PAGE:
PRO Act would be harmful to owner-operators, OOIDA says

February 19, 2021

Mark Schremmer


The Owner-Operator Independent Drivers Association is actively fighting a bill that would implement the ABC test for classifying workers under the National Labor Relations Act.

On Friday, Feb. 18, OOIDA sent an email to its members updating them on the Protecting the Right to Organize Act, which would implement the ABC test and other union-friendly changes for union elections, bargaining processes, and many other policies.

Under the strict ABC test, all workers are considered employees unless the hiring business demonstrates that three factors are established:

A. That the worker is free from the control and direction of the hirer in connection with the performance of the work, both under the contract for the performance of the work and in fact.

B. That the worker performs work that is outside the usual course of the hiring entity’s business.

C. That the worker is customarily engaged in an independently established trade, occupation or business of the same nature as that involved in the work performed.


“Prong B is the most problematic for leased owner-operators,” OOIDA wrote.

“Since leased owner-operators perform the same work as the business they are leased to, they would likely fail this test and be considered employees.”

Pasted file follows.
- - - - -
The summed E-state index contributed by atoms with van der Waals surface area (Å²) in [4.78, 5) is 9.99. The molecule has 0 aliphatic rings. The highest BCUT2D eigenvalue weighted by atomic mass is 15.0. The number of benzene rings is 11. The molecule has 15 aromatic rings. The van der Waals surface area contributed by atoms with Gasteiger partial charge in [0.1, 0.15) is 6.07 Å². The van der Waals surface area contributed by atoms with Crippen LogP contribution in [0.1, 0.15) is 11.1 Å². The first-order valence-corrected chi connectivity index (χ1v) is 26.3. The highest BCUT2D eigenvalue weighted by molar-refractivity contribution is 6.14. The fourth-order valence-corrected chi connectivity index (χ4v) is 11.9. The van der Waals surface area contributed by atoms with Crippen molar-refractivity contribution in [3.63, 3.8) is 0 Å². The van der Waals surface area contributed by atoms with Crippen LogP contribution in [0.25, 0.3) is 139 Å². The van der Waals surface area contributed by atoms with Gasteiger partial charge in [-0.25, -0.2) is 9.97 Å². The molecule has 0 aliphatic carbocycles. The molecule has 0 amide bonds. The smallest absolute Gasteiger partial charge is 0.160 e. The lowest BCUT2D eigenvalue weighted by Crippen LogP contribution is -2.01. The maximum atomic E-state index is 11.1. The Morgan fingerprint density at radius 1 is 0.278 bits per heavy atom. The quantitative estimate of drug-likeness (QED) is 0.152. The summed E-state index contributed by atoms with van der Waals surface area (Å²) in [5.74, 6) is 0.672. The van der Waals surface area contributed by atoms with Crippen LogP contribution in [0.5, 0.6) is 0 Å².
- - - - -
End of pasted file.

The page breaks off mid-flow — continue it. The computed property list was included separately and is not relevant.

OOIDA said that while the PRO Act would implement the ABC test to determine if workers are employees for the purposes of union organizing the change would likely have a greater effect.

“The PRO Act doesn’t directly change classification for other laws, like minimum wage, health benefits, or tax withholding, but OOIDA believes employers would choose the most restrictive test to classify their workers for all laws,” the Association wrote. “In other words, if the PRO Act were to become law, the ABC test would become the single test for the employee/independent contractor determination.”

Democrats reintroduced the PRO Act earlier this month. In the previous congressional session, the bill passed the House but failed in the Senate.

“While the legislation may again pass the House this year, it seems unlikely that it would have the 60 votes needed to pass in the Senate,” OOIDA wrote. “We will be working in D.C. to let lawmakers know our concerns about the PRO Act.

“We know that there is certainly misclassification in the trucking industry, oftentimes through lease-purchase or lease-to-own purchases. But these issues must be addressed without forcing truckers to abandon the traditional owner-operator model.”

Worker classification has been a hot topic as of late. Read about some of the other latest developments here. LL